Make this section engaging and use images and graphics where possible to highlight key facts and information. Here are a few aspects of your brand that you may choose to communicate:

Facts & History

  • Who founded the company
  • Why they started the company
  • When was the company established
  • Where was the company established
  • Any other interesting information on the history of your brand

Products

  • Images and/or videos of your products - especially if they are aesthetically pleasing
  • Descriptions of your products
  • The ranges that you offer
  • Your best selling products - for example, a pie chart showing what percentage of turnover each product accounts for

Where You Sell

For example:

  • Direct-to-consumer
  • Online
  • Retail
  • Other pop-ups

Marketing

  • Recent campaigns
  • Marketing successes
  • Marketing methods used

Brand Characteristics

  • Your target audience
  • Capabilities
  • Your reputation with customers

Unique Selling Points (USPs)

For example:

  • Cutting edge technology
  • Sustainable products
  • Locally made
  • Family business
  • Long history in making products

Describe How You Will Use the Space

Once you have explained your brand to the landlord it is time to pitch your idea. We have broken down how best to communicate this below:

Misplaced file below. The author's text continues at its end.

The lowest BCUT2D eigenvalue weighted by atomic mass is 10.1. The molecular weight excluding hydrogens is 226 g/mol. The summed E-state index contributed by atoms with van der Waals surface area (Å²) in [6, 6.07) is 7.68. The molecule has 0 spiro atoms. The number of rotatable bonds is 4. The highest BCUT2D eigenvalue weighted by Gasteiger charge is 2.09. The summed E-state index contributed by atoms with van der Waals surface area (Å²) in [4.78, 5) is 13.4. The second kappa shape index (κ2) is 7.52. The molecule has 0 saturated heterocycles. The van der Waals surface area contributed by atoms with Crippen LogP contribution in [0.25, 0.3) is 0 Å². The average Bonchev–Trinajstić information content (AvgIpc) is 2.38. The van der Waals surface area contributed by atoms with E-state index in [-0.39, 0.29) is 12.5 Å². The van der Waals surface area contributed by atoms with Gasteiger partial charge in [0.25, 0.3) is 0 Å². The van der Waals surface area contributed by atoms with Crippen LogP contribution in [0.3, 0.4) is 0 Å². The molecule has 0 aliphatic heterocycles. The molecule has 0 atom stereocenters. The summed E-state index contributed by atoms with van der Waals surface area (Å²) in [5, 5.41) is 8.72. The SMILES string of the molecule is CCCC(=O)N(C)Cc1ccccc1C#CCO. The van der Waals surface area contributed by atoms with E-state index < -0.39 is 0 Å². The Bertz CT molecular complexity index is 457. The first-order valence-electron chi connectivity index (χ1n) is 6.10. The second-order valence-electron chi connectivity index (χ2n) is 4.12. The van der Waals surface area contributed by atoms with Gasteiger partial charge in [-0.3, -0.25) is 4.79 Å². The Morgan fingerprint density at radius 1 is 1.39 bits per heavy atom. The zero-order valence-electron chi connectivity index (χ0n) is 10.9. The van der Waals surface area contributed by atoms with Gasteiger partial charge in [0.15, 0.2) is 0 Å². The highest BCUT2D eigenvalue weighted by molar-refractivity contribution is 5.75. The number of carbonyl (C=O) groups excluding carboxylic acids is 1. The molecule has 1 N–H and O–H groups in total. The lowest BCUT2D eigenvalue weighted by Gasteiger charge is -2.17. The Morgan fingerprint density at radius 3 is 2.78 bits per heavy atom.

Your Goal

It is important to communicate exactly what it is you are aiming to get out of running a pop-up shop in a particular space. Although you don't necessarily need to share specific details such as the exact amount of turnover you hope to achieve, you can share more general goals such as:

  • To create a buzz around the brand
  • To reach a current audience in a new location
  • To be noticed by a new audience
  • To become associated with other businesses in a location
  • To take advantage of a major event happening locally

Sharing this information will help the landlord understand why you want to work with them. It may also help them generate ideas to better help you achieve your goals.

Products

List the products you will be promoting at your pop-up. This could be your full range, a small selection, or a new product you are looking to launch. Use images to highlight the products you will be displayed on your pop-up.

Activity and Services

Highlight any activities you plan on executing at your pop-up. These could range from general marketing such as leafleting and handing out samples to serving food and consultations. You may also decide to run special activities, such as presentations or launches for new products.